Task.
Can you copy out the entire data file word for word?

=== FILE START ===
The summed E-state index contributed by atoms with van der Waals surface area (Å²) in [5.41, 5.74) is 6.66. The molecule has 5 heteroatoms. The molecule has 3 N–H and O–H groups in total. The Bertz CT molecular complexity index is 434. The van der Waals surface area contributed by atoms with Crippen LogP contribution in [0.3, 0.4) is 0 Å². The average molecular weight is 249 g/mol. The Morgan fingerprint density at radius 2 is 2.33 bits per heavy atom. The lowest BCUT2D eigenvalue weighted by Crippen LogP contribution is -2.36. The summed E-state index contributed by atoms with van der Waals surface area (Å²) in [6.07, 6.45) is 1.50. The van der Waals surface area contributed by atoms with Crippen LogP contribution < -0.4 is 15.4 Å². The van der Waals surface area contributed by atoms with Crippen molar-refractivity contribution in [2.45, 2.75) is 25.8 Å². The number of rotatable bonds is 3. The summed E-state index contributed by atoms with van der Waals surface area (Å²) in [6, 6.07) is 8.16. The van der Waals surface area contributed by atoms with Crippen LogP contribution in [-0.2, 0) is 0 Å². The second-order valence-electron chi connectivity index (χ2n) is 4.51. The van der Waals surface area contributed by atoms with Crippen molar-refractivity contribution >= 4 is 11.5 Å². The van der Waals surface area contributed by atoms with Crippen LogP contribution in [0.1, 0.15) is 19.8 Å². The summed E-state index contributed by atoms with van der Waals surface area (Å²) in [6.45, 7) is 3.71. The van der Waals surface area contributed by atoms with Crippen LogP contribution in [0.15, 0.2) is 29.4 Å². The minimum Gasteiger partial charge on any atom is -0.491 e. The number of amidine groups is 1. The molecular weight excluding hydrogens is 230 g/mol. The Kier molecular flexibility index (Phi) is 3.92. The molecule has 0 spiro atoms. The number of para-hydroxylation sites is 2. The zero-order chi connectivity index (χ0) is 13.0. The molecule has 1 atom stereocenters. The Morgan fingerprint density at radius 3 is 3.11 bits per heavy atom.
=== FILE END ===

The summed E-state index contributed by atoms with van der Waals surface area (Å²) in [5.41, 5.74) is 6.66. The molecule has 5 heteroatoms. The molecule has 3 N–H and O–H groups in total. The Bertz CT molecular complexity index is 434. The van der Waals surface area contributed by atoms with Crippen LogP contribution in [0.3, 0.4) is 0 Å². The average molecular weight is 249 g/mol. The Morgan fingerprint density at radius 2 is 2.33 bits per heavy atom. The lowest BCUT2D eigenvalue weighted by Crippen LogP contribution is -2.36. The summed E-state index contributed by atoms with van der Waals surface area (Å²) in [6.07, 6.45) is 1.50. The van der Waals surface area contributed by atoms with Crippen LogP contribution < -0.4 is 15.4 Å². The van der Waals surface area contributed by atoms with Crippen molar-refractivity contribution in [2.45, 2.75) is 25.8 Å². The number of rotatable bonds is 3. The summed E-state index contributed by atoms with van der Waals surface area (Å²) in [6, 6.07) is 8.16. The van der Waals surface area contributed by atoms with Crippen LogP contribution in [-0.2, 0) is 0 Å². The second-order valence-electron chi connectivity index (χ2n) is 4.51. The van der Waals surface area contributed by atoms with Crippen molar-refractivity contribution >= 4 is 11.5 Å². The van der Waals surface area contributed by atoms with Crippen LogP contribution in [0.1, 0.15) is 19.8 Å². The summed E-state index contributed by atoms with van der Waals surface area (Å²) in [6.45, 7) is 3.71. The van der Waals surface area contributed by atoms with Crippen LogP contribution in [0.15, 0.2) is 29.4 Å². The minimum Gasteiger partial charge on any atom is -0.491 e. The number of amidine groups is 1. The molecular weight excluding hydrogens is 230 g/mol. The Kier molecular flexibility index (Phi) is 3.92. The molecule has 0 spiro atoms. The number of para-hydroxylation sites is 2. The zero-order chi connectivity index (χ0) is 13.0. The molecule has 1 atom stereocenters. The Morgan fingerprint density at radius 3 is 3.11 bits per heavy atom.